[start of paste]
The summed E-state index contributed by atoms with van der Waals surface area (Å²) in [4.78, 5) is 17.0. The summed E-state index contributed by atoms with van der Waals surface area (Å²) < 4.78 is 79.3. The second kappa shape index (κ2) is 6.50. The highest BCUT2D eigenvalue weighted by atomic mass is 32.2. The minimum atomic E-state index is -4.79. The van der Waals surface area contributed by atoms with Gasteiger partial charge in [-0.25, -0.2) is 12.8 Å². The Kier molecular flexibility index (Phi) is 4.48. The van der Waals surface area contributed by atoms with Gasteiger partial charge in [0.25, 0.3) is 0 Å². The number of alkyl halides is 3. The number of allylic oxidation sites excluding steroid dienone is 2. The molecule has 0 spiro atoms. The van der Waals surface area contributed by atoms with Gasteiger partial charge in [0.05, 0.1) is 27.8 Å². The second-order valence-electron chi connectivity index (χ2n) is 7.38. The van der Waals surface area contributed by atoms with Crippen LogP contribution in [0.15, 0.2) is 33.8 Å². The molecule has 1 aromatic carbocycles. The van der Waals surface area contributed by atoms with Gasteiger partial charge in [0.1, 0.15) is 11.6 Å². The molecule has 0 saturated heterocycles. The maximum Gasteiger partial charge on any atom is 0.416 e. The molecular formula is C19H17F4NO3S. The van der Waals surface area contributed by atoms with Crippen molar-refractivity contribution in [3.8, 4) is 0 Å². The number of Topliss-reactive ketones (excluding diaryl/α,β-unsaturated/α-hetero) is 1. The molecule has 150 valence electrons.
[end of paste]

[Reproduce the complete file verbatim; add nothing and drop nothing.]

The summed E-state index contributed by atoms with van der Waals surface area (Å²) in [4.78, 5) is 17.0. The summed E-state index contributed by atoms with van der Waals surface area (Å²) < 4.78 is 79.3. The second kappa shape index (κ2) is 6.50. The highest BCUT2D eigenvalue weighted by atomic mass is 32.2. The minimum atomic E-state index is -4.79. The van der Waals surface area contributed by atoms with Gasteiger partial charge in [-0.25, -0.2) is 12.8 Å². The Kier molecular flexibility index (Phi) is 4.48. The van der Waals surface area contributed by atoms with Gasteiger partial charge in [0.25, 0.3) is 0 Å². The number of alkyl halides is 3. The number of allylic oxidation sites excluding steroid dienone is 2. The molecule has 0 spiro atoms. The van der Waals surface area contributed by atoms with Gasteiger partial charge in [0.05, 0.1) is 27.8 Å². The second-order valence-electron chi connectivity index (χ2n) is 7.38. The van der Waals surface area contributed by atoms with Crippen LogP contribution in [0.15, 0.2) is 33.8 Å². The molecule has 1 aromatic carbocycles. The van der Waals surface area contributed by atoms with Gasteiger partial charge in [0.1, 0.15) is 11.6 Å². The molecule has 0 saturated heterocycles. The maximum Gasteiger partial charge on any atom is 0.416 e. The molecular formula is C19H17F4NO3S. The van der Waals surface area contributed by atoms with Crippen molar-refractivity contribution in [3.8, 4) is 0 Å². The number of Topliss-reactive ketones (excluding diaryl/α,β-unsaturated/α-hetero) is 1. The molecule has 150 valence electrons.